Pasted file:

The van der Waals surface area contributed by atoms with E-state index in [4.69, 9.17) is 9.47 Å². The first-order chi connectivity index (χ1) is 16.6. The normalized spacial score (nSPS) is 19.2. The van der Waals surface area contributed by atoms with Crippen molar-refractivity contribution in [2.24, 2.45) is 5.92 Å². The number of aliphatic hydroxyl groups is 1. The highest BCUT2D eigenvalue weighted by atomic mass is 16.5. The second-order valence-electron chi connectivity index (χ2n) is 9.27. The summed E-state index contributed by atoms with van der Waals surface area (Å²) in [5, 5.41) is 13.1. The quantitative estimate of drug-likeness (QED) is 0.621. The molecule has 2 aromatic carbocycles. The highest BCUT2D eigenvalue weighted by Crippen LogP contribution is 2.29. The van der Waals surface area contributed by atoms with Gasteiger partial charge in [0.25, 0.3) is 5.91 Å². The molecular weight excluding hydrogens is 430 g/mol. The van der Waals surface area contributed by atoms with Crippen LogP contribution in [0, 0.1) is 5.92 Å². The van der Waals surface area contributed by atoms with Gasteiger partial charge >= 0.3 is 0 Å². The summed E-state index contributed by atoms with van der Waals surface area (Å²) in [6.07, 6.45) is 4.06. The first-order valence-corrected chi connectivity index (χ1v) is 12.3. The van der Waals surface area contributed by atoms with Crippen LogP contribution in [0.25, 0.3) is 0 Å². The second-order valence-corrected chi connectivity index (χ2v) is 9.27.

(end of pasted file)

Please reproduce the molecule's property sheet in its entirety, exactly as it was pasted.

The van der Waals surface area contributed by atoms with E-state index in [4.69, 9.17) is 9.47 Å². The first-order chi connectivity index (χ1) is 16.6. The normalized spacial score (nSPS) is 19.2. The van der Waals surface area contributed by atoms with Crippen molar-refractivity contribution in [2.24, 2.45) is 5.92 Å². The number of aliphatic hydroxyl groups is 1. The highest BCUT2D eigenvalue weighted by atomic mass is 16.5. The second-order valence-electron chi connectivity index (χ2n) is 9.27. The summed E-state index contributed by atoms with van der Waals surface area (Å²) in [5, 5.41) is 13.1. The quantitative estimate of drug-likeness (QED) is 0.621. The molecule has 2 aromatic carbocycles. The highest BCUT2D eigenvalue weighted by Crippen LogP contribution is 2.29. The van der Waals surface area contributed by atoms with Gasteiger partial charge in [0.25, 0.3) is 5.91 Å². The molecular weight excluding hydrogens is 430 g/mol. The van der Waals surface area contributed by atoms with Crippen LogP contribution in [0, 0.1) is 5.92 Å². The van der Waals surface area contributed by atoms with Gasteiger partial charge >= 0.3 is 0 Å². The summed E-state index contributed by atoms with van der Waals surface area (Å²) in [6.07, 6.45) is 4.06. The first-order valence-corrected chi connectivity index (χ1v) is 12.3. The van der Waals surface area contributed by atoms with Crippen LogP contribution in [0.25, 0.3) is 0 Å². The second-order valence-corrected chi connectivity index (χ2v) is 9.27.